There are more than 42,000 public and private high schools in the U.S., yet only 2,100 of these schools are authorized to offer the computer science AP course. In our modern era when the need for software skills is only increasing,less than 5% of high schools offer this course? How is this possible?

Schools are facing budget cuts, a lack of computer science teachers, and no standard agreement on curriculum. Any of these three challenges alone are daunting, but taken together they are disheartening. There is no short term fix on the horizon. Yet beyond high school there will be 120,000 new jobs next year requiring a bachelors degree in computer science according to the U.S. Bureau of Labor Statistics. And our universities and colleges will produce only 40,000 new bachelors degrees in computer science to fill them! Something isn't adding up. There is a disconnect somewhere between high school, college, and the labor market demand. In an a time of high unemployment it seems like a slam dunk to get a computer science degree but not enough students are enrolling and doing so. Whether it starts at the high school or college level or earlier there is a problem.

A recent op-ed in the Wall Street Journal by Brad Smith of Microsoft shines a light on these facts. He also points out that "too many Americans can't find jobs, yet too many companies can't fill open positions." The national unemloyment rate has hovered around 8% for several years while the rate in computer-related occupations was only 3.4%. The jobs are there for the kids who develop the right skills. Mr. Smith writes that Microsoft has over 6000 job openings in the U.S. many of them for software developers and engineers. He also laments the lack of computer science courses at the high school level.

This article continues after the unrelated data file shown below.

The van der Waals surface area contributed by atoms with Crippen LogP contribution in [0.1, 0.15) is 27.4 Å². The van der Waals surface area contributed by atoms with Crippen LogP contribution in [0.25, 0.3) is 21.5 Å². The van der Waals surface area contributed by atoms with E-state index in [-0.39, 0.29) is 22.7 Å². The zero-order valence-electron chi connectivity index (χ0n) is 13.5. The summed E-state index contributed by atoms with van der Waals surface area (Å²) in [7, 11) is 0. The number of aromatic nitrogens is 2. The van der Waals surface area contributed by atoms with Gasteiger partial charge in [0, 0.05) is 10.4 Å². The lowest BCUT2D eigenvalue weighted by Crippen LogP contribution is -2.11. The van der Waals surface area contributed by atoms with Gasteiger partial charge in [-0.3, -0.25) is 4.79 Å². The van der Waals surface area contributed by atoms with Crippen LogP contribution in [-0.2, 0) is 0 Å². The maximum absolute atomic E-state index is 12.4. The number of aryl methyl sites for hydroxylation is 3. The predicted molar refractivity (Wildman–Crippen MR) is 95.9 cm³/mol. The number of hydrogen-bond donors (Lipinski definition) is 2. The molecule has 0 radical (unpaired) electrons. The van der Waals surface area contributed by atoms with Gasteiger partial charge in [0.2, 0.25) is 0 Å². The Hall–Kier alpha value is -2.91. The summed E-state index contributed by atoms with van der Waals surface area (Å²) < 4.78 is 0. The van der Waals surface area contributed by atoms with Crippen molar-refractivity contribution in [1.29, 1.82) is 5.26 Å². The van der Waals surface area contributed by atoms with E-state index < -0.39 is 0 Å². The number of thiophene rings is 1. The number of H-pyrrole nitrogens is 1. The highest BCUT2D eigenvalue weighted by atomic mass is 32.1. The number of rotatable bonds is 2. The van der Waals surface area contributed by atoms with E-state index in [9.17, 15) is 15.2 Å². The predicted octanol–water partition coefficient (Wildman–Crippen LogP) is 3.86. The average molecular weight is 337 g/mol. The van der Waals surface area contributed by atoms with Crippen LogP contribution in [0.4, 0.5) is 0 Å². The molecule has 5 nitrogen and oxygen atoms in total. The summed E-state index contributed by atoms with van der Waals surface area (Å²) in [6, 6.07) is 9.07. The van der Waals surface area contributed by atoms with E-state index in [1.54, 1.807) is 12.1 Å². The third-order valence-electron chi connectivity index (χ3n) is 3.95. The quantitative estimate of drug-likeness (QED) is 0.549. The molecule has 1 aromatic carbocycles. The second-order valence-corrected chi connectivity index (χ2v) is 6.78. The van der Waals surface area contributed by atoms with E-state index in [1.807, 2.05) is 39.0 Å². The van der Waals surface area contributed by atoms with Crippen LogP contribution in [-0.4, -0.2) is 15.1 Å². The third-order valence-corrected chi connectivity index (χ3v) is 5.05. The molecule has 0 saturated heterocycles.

Four decades after Bill Gates and Steve Jobs were teenagers, we still live in a country where you have to be one of the fortunate few to take computer science in high school.

There are smart people working on these problems at the high school and college level and hopefully there will be significant breakthroughs in the next few years.

But we can't wait around. We need to rekindle a sense of curiousity, wonder, and play around technology and computer programming. Instead of making the kids listen to a lecture about sorting algorithms and search strees, they need to be working hands-on creating something that sparks their interest. They need to be getting together with their peers having fun and seeing what's possible. At Start Code we are doing this now. We are doing it every week with our many groups of elementary, middle, and high school kids and we are having fun along with them. It's a great time to learn about programming and technology with wonderful tools like Scratch, Python, Java and more. We are thrilled to be doing it and hope you will join us.
Computer science

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